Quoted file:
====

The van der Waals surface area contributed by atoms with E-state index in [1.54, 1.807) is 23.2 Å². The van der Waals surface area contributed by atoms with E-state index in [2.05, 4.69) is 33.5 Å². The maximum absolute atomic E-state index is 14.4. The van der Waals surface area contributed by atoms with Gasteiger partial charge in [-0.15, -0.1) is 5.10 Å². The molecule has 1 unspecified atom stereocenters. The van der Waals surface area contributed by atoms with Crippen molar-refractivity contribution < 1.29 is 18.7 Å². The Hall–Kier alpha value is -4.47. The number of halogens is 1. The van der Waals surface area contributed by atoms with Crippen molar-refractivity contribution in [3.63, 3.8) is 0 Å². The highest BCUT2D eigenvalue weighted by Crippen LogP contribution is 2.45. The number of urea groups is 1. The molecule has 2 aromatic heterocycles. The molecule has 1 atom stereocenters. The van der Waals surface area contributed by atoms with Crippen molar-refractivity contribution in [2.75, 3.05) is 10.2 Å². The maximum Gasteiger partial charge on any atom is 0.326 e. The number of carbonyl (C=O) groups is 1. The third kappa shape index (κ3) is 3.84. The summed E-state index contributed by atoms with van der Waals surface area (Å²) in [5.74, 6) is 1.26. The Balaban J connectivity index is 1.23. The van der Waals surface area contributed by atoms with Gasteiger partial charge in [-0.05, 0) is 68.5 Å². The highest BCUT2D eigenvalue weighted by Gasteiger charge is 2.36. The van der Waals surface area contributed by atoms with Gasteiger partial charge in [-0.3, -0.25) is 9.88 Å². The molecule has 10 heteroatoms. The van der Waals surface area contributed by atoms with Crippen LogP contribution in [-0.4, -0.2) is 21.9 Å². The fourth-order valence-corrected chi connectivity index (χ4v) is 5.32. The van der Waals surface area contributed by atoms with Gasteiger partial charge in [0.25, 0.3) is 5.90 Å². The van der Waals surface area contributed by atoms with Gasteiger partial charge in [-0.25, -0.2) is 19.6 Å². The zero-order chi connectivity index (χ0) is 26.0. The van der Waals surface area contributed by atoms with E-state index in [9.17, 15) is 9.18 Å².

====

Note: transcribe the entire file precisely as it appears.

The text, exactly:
The van der Waals surface area contributed by atoms with E-state index in [1.54, 1.807) is 23.2 Å². The van der Waals surface area contributed by atoms with E-state index in [2.05, 4.69) is 33.5 Å². The maximum absolute atomic E-state index is 14.4. The van der Waals surface area contributed by atoms with Gasteiger partial charge in [-0.15, -0.1) is 5.10 Å². The molecule has 1 unspecified atom stereocenters. The van der Waals surface area contributed by atoms with Crippen molar-refractivity contribution < 1.29 is 18.7 Å². The Hall–Kier alpha value is -4.47. The number of halogens is 1. The van der Waals surface area contributed by atoms with Crippen molar-refractivity contribution in [3.63, 3.8) is 0 Å². The highest BCUT2D eigenvalue weighted by Crippen LogP contribution is 2.45. The number of urea groups is 1. The molecule has 2 aromatic heterocycles. The molecule has 1 atom stereocenters. The van der Waals surface area contributed by atoms with Crippen molar-refractivity contribution in [2.75, 3.05) is 10.2 Å². The maximum Gasteiger partial charge on any atom is 0.326 e. The number of carbonyl (C=O) groups is 1. The third kappa shape index (κ3) is 3.84. The summed E-state index contributed by atoms with van der Waals surface area (Å²) in [5.74, 6) is 1.26. The Balaban J connectivity index is 1.23. The van der Waals surface area contributed by atoms with Gasteiger partial charge in [-0.05, 0) is 68.5 Å². The highest BCUT2D eigenvalue weighted by Gasteiger charge is 2.36. The van der Waals surface area contributed by atoms with Gasteiger partial charge in [-0.3, -0.25) is 9.88 Å². The molecule has 10 heteroatoms. The van der Waals surface area contributed by atoms with Crippen LogP contribution in [-0.4, -0.2) is 21.9 Å². The fourth-order valence-corrected chi connectivity index (χ4v) is 5.32. The van der Waals surface area contributed by atoms with Gasteiger partial charge in [0.25, 0.3) is 5.90 Å². The van der Waals surface area contributed by atoms with Gasteiger partial charge in [-0.25, -0.2) is 19.6 Å². The zero-order chi connectivity index (χ0) is 26.0. The van der Waals surface area contributed by atoms with E-state index in [9.17, 15) is 9.18 Å².